The NYTimes carries an ope-ed from a man who has defaulted on his student loans, and explains why. Because this is much in the news, I leaped immediately to the assumption that this was a young man (or perhaps woman - Lee is sometimes feminine), in his 20's or perhaps 30's. Lee Siegel is almost 60, and a successful writer. The loans he defaulted on are old, and now that he is better off it does not seem to him that he should make good the sins of his youth.
Because it wasn't his fault, you see. He is actually doing the morally superior thing by not repaying the loans. If everyone did likewise it would expose the corrupt higher educational system, you see. Their money-grabbing, insensitive ways would be out for everyone to see, and the world would scream out that such madness be fixed. We should thank Siegel, really. A hero. It takes great courage not to pay money back, I imagine.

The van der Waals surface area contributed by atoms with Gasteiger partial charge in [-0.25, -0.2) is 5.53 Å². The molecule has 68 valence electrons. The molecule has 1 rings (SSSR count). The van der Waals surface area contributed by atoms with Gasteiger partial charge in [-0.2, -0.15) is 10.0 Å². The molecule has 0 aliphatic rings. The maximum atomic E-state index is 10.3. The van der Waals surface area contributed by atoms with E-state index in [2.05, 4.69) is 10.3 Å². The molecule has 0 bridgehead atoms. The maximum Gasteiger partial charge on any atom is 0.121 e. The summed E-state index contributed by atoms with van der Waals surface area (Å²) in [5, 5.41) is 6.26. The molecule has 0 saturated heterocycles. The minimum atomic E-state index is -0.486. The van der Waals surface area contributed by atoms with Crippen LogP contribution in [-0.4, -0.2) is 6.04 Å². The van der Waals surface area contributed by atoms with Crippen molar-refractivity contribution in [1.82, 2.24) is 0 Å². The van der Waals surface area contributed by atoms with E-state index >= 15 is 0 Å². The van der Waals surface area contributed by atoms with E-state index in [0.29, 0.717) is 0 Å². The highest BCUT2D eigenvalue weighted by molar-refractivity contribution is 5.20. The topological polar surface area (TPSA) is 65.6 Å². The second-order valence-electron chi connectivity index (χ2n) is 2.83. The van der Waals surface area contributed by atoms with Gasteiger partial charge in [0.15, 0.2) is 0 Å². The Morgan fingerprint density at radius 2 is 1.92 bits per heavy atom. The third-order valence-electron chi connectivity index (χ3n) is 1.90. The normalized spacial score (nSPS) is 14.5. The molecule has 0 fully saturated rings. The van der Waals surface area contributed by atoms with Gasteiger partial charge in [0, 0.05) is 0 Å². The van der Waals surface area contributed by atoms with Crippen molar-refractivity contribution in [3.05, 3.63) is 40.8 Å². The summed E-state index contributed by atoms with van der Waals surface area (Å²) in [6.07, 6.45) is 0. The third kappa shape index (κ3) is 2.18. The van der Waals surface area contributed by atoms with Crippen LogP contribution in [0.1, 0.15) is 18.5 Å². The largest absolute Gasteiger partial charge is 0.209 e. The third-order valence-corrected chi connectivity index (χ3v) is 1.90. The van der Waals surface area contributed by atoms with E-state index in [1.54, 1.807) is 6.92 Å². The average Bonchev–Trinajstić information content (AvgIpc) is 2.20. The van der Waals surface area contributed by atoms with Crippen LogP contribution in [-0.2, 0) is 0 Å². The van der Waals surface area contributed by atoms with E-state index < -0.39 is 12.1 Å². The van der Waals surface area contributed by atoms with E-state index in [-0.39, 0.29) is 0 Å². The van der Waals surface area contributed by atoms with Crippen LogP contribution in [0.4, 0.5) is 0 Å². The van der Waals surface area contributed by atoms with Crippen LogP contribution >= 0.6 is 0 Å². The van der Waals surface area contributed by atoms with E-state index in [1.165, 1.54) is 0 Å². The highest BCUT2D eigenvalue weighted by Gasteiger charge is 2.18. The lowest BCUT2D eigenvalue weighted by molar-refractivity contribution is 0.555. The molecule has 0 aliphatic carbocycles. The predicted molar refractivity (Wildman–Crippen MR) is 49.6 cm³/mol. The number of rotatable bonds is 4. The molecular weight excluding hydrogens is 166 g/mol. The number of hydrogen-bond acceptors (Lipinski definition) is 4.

I would not agree, but I could understand the excuse of the young person who got in too deep, then his parents divorced and the money went away, and the jobs weren't there despite his best efforts when he graduated, who just felt there would never be respite or relief and apologetically turned his back. But Siegel's argument is quite different (though it includes those elements when it serves him). He has writes with disdain for the banker who approved his first education loan. He had to leave an expensive private college and go to a cheaper, less fashionable school. This still wounds him, as he has to mention, sneering back at those he imagines are sneering, that perhaps they think he didn't deserve being at such a school.
Of course it was impossible to take a job where he might make more money and pay it back, because his usefulness to society is as a writer, not mere trade.